It is easier to run when you are not in a race and easier to compete when there is no competition.
Excellence in any area is seldom achieved in the absence of competition. Two recent personal encounters have reinforced my belief that the introduction of competition is the key to improving patient care in Canadian hospitals.
One of these encounters was with a final year medical student on an elective "externship" from Germany; the other was with a visiting health trade mission from Britain. The student was shocked that Canadian patients with serious medical problems wait for necessary care. She described the situation in her country, where the public system (of which she and her family are a part) is kept "honest" by a competitive private system. Government funded German patients with cancer, heart disease, or advanced arthritis do not languish and suffer on long wait lists. The same cannot be said about patients in Canada.
Britain, like Germany and most of the civilized world, also has a private system that competes with the "free" public system. The public system there was, until recently, relatively underfunded, a situation that is now in the process of being addressed. The British government has recently added a new form of competition. Prime Minister Tony Blair has introduced a system in which all hospitals are ranked. Hospitals are graded based upon such criteria as waiting times, the quality and availability of staff, patient satisfaction, clinical audit, cleanliness, research, and educational activities.
This has led to the production of a national performance league table for hospitals. Managers and administrators who are not performing are replaced and successful ones are rewarded. Patients can exercise choice—they naturally choose to go to the better hospitals. Unlike the system in Canada, publicly funded hospitals in Britain receive their revenue through treating patients. This form of funding must be introduced in Canada. Our global budget system of financing hospitals should be replaced by one in which an institution's income is directly linked to patient care and in which the funding follows the patient. A dramatic change in attitudes would result. Hospital patients would find themselves moved to the top of the pyramid. Closures and cutbacks would be made only in areas that did not involve patient care. New technologies that were shown to be effective would be embraced and consumers could identify such hospitals and take their business (i.e., themselves) there. Hospitals would have an incentive to attract better doctors, nurses, and other hospital employees to work in their facility.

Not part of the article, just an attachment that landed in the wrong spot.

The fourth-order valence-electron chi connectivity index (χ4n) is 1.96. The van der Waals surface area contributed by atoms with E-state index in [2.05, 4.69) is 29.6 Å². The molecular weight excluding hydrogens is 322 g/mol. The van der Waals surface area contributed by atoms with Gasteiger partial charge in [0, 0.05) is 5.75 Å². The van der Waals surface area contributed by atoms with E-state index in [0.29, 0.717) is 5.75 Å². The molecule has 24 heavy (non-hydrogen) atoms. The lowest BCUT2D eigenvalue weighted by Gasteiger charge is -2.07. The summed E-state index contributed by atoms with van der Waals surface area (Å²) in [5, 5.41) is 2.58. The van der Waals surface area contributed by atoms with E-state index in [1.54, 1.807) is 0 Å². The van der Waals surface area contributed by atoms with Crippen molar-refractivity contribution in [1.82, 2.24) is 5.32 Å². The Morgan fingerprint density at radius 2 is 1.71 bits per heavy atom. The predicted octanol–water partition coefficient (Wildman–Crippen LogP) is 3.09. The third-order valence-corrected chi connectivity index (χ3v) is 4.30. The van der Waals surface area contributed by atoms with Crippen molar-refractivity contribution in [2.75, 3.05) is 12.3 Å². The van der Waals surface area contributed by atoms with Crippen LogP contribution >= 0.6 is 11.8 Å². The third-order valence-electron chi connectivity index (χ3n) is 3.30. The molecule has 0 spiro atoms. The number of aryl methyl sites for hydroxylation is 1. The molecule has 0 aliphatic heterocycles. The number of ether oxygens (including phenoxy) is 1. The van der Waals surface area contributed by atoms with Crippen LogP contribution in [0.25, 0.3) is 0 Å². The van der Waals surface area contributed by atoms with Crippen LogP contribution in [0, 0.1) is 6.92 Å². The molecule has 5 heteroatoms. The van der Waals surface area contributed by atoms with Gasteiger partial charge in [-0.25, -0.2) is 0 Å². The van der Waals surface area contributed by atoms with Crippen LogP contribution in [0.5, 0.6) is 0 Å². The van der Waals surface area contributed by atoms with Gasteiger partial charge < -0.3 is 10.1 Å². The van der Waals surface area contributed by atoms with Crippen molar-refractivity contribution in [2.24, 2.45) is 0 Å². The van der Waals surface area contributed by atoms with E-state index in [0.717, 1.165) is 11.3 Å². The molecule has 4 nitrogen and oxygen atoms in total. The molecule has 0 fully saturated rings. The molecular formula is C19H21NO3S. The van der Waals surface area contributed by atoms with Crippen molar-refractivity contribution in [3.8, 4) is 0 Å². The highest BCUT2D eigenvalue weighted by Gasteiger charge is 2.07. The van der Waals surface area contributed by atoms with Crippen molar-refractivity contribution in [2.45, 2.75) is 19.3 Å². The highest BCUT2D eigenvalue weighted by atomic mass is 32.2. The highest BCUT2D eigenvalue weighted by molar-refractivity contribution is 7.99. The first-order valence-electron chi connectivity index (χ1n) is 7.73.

In Britain, this program has led to a dramatic change in attitudes among hospital administrators. Their anxiety level rises as they await the announcement of the annual rankings. Three-star hospitals are rewarded with better funding. Those with two stars work to rise in the rankings, while zero- and one-star facilities are threatened with closure. If they do not improve, their resources are transferred to the better hospitals. It is a formula that has worked worldwide for restaurants and hotels (e.g., the Michelin Guide). It is time that we aspired to the same level of audit and review for one of the most important institutions that we have—our hospitals.
Hospital administrators in Britain have denounced the scheme as "unproven, destructive, unfair, and counter-productive." Surely such statements provide strong evidence that the scheme is effective and working? Those interested in learning more about the process can visit the Commission for Health Improvement website at www.ratings.chi.nhs.uk/.
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